Rousseff's comments were addressed primarily at the US and supporting countries for the US digital domination (UK, Sweden, Japan, Australia, etc). The ball was shot hard, and the US had no choice than to play it with the most dedicated attention. So, thanks to Chehadé's smooth assistance, Rousseff accepted to organize a conference jointly with ICANN. This proposal seemed a win-win. It provided a victory for Rousseff's external politics, by embedding Brazil in a so-called MS conference, while also giving ICANN another victory, because as co-organizer of such a conference it has been able to influence any kind of decision related to choice of content, committee, secretariat, panelists, speakers and ultimately any critical outcome. Of course, Brazil (through non-profit, CGI.br) would handle the guest list for the Brazilians invités, and help secure the coming of a few other token states to participate, including the "Twitter-friendly" Turkey, where the next Internet Governance Forum is supposed to be held... This setting would satisfy the US because the solutions that suit ICANN naturally suit the US.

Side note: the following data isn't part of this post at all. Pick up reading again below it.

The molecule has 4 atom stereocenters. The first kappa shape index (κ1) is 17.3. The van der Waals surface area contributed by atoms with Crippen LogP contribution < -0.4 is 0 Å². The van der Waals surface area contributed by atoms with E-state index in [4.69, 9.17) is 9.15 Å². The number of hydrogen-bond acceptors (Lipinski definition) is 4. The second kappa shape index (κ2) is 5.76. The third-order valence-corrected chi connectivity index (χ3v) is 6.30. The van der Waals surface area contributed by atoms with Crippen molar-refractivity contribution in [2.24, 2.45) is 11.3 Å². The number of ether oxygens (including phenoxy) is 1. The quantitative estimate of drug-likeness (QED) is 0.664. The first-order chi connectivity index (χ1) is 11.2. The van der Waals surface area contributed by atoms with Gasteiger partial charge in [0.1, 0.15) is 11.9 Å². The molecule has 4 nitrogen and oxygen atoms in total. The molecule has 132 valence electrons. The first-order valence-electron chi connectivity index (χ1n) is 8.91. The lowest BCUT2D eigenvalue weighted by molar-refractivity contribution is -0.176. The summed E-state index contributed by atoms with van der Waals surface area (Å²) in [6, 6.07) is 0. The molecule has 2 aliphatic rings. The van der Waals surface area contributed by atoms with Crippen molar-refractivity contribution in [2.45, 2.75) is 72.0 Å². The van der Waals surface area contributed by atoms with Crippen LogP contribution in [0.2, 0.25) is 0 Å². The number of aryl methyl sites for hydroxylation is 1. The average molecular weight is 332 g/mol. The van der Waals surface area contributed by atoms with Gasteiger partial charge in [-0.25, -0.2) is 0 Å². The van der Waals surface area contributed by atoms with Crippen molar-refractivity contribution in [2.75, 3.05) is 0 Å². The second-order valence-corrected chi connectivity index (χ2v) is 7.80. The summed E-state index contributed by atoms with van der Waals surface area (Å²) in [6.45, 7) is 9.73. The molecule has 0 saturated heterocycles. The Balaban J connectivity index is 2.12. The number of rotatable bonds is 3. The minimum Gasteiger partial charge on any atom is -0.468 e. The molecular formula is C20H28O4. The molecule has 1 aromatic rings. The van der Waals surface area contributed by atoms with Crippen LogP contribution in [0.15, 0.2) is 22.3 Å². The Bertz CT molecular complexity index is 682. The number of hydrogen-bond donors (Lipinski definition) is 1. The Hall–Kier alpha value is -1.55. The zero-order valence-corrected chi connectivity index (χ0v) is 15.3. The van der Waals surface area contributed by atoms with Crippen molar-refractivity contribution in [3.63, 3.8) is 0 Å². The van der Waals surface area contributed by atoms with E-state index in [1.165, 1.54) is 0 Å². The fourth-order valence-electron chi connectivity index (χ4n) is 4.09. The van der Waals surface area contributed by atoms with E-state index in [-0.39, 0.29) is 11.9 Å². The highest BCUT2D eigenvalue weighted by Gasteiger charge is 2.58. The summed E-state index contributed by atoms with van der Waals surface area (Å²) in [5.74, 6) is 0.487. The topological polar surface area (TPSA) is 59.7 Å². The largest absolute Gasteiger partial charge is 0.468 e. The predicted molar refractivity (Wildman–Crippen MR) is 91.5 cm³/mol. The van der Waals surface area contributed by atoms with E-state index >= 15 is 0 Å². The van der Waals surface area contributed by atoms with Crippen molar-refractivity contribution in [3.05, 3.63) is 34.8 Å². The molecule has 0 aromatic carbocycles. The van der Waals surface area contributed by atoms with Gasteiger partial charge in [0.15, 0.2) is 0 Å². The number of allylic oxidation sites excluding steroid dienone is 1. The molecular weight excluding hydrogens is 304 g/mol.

With a 800-seat international conference, the co-organizers, ICANN and CGI.br still have had to make choices, even though the cost for traveling to Brazil already provided a natural selection in terms of attendance. To date, corporate delegates are to occupy more than 40 percent of the room. To make it a success a few other countries were needed to plump up the numbers of governments -- being those that were outraged in the first place, and kept at bay for so long by the US government and corporations. As the US has consistently told the world over the last three years, "governments represent a potential danger to Internet. They could seize control and deprive netizens of their rights". In the same breath, the digital jewels of Wall Street and US capitalism are, of course, requiring all the trade and intellectual property protections the world's governments can muster, as well as shying clear of tax in countries where they should. It is not part of the US narrative to speak about the detrimental impact of all of this on human rights and development in places where it would be most needed. So here we are, after six months of intense behind-closed-doors preparation, ready to attend Netmundial, a conference that claims to be 'multistakeholder', but which is really about launching the next stage of US global multistakeholder domination over the Internet, thanks to an ICANN++.